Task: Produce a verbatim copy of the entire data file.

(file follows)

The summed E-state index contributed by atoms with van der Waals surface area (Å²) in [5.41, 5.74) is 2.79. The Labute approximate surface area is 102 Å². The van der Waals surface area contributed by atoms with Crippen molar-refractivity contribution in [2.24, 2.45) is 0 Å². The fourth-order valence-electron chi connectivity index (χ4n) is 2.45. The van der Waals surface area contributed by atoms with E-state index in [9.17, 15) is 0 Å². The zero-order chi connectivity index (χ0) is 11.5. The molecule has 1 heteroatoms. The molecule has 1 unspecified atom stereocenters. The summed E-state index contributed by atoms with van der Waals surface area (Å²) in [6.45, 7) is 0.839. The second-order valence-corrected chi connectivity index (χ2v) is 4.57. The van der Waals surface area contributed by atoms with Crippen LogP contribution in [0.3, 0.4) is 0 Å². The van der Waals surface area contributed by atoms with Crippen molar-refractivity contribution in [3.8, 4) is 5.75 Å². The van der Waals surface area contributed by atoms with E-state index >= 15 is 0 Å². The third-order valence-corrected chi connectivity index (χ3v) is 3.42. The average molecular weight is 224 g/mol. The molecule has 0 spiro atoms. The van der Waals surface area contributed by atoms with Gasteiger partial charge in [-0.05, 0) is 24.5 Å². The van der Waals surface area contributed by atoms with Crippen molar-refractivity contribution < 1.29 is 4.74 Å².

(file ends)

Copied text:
The summed E-state index contributed by atoms with van der Waals surface area (Å²) in [5.41, 5.74) is 2.79. The Labute approximate surface area is 102 Å². The van der Waals surface area contributed by atoms with Crippen molar-refractivity contribution in [2.24, 2.45) is 0 Å². The fourth-order valence-electron chi connectivity index (χ4n) is 2.45. The van der Waals surface area contributed by atoms with E-state index in [9.17, 15) is 0 Å². The zero-order chi connectivity index (χ0) is 11.5. The molecule has 1 heteroatoms. The molecule has 1 unspecified atom stereocenters. The summed E-state index contributed by atoms with van der Waals surface area (Å²) in [6.45, 7) is 0.839. The second-order valence-corrected chi connectivity index (χ2v) is 4.57. The van der Waals surface area contributed by atoms with Crippen LogP contribution in [0.3, 0.4) is 0 Å². The van der Waals surface area contributed by atoms with Crippen molar-refractivity contribution in [3.8, 4) is 5.75 Å². The van der Waals surface area contributed by atoms with E-state index >= 15 is 0 Å². The third-order valence-corrected chi connectivity index (χ3v) is 3.42. The average molecular weight is 224 g/mol. The molecule has 0 spiro atoms. The van der Waals surface area contributed by atoms with Gasteiger partial charge in [-0.05, 0) is 24.5 Å². The van der Waals surface area contributed by atoms with Crippen molar-refractivity contribution < 1.29 is 4.74 Å².